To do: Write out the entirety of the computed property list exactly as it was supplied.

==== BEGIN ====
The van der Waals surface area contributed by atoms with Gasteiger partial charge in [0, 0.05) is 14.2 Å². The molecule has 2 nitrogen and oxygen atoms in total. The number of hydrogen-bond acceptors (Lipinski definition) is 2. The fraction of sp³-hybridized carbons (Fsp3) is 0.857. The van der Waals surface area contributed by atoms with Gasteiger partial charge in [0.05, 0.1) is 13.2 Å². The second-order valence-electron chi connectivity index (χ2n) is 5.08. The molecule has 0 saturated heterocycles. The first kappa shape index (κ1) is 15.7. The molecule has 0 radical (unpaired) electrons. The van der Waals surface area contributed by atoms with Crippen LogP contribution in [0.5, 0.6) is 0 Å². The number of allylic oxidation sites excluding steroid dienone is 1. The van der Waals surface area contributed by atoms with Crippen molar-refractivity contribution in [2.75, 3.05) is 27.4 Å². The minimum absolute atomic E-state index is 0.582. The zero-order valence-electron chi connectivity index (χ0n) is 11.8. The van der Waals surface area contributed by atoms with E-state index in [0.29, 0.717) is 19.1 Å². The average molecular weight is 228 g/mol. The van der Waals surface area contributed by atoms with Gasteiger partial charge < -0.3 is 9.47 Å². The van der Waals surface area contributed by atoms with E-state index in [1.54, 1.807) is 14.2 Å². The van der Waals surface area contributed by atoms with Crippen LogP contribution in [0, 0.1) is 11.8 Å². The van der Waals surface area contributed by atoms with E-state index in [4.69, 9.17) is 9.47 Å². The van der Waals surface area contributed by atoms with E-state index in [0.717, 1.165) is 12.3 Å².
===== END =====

The van der Waals surface area contributed by atoms with Gasteiger partial charge in [0, 0.05) is 14.2 Å². The molecule has 2 nitrogen and oxygen atoms in total. The number of hydrogen-bond acceptors (Lipinski definition) is 2. The fraction of sp³-hybridized carbons (Fsp3) is 0.857. The van der Waals surface area contributed by atoms with Gasteiger partial charge in [0.05, 0.1) is 13.2 Å². The second-order valence-electron chi connectivity index (χ2n) is 5.08. The molecule has 0 saturated heterocycles. The first kappa shape index (κ1) is 15.7. The molecule has 0 radical (unpaired) electrons. The van der Waals surface area contributed by atoms with Crippen LogP contribution in [0.5, 0.6) is 0 Å². The number of allylic oxidation sites excluding steroid dienone is 1. The van der Waals surface area contributed by atoms with Crippen molar-refractivity contribution in [2.75, 3.05) is 27.4 Å². The minimum absolute atomic E-state index is 0.582. The zero-order valence-electron chi connectivity index (χ0n) is 11.8. The van der Waals surface area contributed by atoms with E-state index in [0.29, 0.717) is 19.1 Å². The average molecular weight is 228 g/mol. The van der Waals surface area contributed by atoms with Gasteiger partial charge < -0.3 is 9.47 Å². The van der Waals surface area contributed by atoms with E-state index in [1.54, 1.807) is 14.2 Å². The van der Waals surface area contributed by atoms with Crippen LogP contribution in [0, 0.1) is 11.8 Å². The van der Waals surface area contributed by atoms with E-state index in [4.69, 9.17) is 9.47 Å². The van der Waals surface area contributed by atoms with E-state index in [0.717, 1.165) is 12.3 Å².